HAMPTON, N.H. -- John F. Kerry yesterday chastised President Bush for limiting federal funding for stem-cell research, saying it is indicative of a broader ideological rigidity about science.
"The hard truth is that when it comes to stem-cell research, this president is making the wrong choice to sacrifice science for extreme right-wing ideology, and that's unacceptable," Kerry said during an emotion-filled appearance at Winnacunnet High School, where he was joined by actor Michael J. Fox and others who have diseases they believe may be cured if there is expanded stem-cell research. "The fact is that the majority of the American people support stem-cell research, and it's high time we had a president of the United States who does too."
He added: "It tells a story about how he makes decisions. It tells a story about how he sees the world. It tells a story about the choices that we face in this election and why this election is so important."
The Democratic presidential nominee also condemned Bush and his campaign for accusing him -- both on the stump and in a new television advertisement -- of favoring a "global test" before the United States protects itself from terrorists. During his debate last week against Bush, Kerry said he reserved the right to take preemptive military action, but he believed that future actions should pass "the global test where your countrymen, your people, understand fully why you're doing what you're doing and you can prove to the world that you did it for legitimate reasons."
Kerry labeled the advertisements "almost sad" and "certainly pathetic" and told the crowd: "What I said in the sentence preceding that was that I will never cede America's security to any institution or to any other country. No one gets a veto over our security, no one. If they were honest enough to give America the full quote -- which America heard -- they would know that I'm never going to allow America's security to be outsourced."
During his New Hampshire stop and comments later in Philadelphia, Kerry accused the president of "banning" stem-cell research, a word expressly avoided by Fox and former New Hampshire governor Jeanne Shaheen in their introductions of the Massachusetts senator. Both said Bush "restricted" it with his August 2001 declaration limiting federal funding to research on about 70 existing embryonic stem-cell lines. Critics say fewer than 20 of those are viable, and even those are polluted with mouse cells.
The distinction was at the core of the Bush campaign's response. It said Bush did not ban research, but limited it to control studies that even Kerry acknowledged push ethical boundaries.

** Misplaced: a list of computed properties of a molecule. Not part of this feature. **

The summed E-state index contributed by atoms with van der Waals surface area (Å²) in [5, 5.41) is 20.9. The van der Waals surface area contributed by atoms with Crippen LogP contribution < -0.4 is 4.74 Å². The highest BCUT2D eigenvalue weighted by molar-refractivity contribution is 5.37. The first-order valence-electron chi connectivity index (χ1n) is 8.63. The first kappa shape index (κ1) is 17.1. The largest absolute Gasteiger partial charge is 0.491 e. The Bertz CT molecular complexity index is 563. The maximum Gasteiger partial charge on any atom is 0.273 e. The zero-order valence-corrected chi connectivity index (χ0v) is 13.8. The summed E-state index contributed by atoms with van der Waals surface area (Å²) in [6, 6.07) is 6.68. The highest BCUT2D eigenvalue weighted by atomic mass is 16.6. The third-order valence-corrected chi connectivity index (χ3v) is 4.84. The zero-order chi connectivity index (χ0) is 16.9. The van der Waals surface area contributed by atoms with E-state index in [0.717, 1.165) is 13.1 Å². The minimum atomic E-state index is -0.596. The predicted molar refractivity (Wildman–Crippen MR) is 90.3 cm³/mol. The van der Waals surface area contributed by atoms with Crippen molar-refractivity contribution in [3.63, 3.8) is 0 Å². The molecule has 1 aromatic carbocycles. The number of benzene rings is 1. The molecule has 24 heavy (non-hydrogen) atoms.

"Shame on you, Mr. Kerry," said a statement from Senate majority leader Bill Frist, a Tennessee Republican and nonpracticing heart surgeon. "Scientific research is too important to play politics with, and John Kerry should stop cynically trying to manipulate voters' emotions."
Kerry refused to address the rebuttal, despite his earlier accusation that the president had misrepresented his words on terrorism.
Fox, star of the "Back to the Future" movie trilogy and once the Republican-leaning Alex P. Keaton on television's "Family Ties," had noticeably slurred speech as he said that the effect of Bush's restrictions "was kind of like he gave us a car but no gas and congratulated himself for giving us the car. And we sat there. And we sit there still."
He said that while watching Thursday's debate, he saw Bush scowl when Kerry raised the subject of stem-cell research. "I thought, well, you know, he's impatient and frustrated. And those of us in the Parkinson's community and the Alzheimer's community, and throughout this community, we know what it's like to be frustrated and impatient. We're that way about stem-cell research."
Participant Steve Walter of Londonderry said that despite being a Republican and voting for Bush in 2000, he plans to vote for Kerry because he supports expanded stem-cell research.
He held up with both hands a tether of syringes to show the number of shots his 7-year-old son, Alex, who has juvenile diabetes, must receive each month.
"For President Bush to turn his back and limit stem-cell research is morally irresponsible and shows a total disregard for human life," Walter said.
At one point the New Hampshire meeting was interrupted by Ruth Pollock, 80, of Portsmouth, who has pulmonary hypertension. She said stem-cell research is too late for her, and for her sister, who has Alzheimer's, but she hoped that research could be expanded.
Kerry replied: "When you hear somebody stand up and say to you, `I support you, but it's too late for me,' that's pretty tough, and it really tells you something about what this means to people who do want to make it right."
The visit brought Kerry back to a state that played a role in his political rejuvenation, with his victory last winter in the New Hampshire primary.
"I wouldn't be standing here today with this privilege of trying to offer America a better choice if so many of you hadn't worked your hearts out and gone out there on cold days and believed, even when polls told you otherwise," Kerry said. "I'm asking you to believe in these next 29 days, so we can believe again for these next four years -- and beyond."
Glen Johnson can be reached at firstname.lastname@example.org.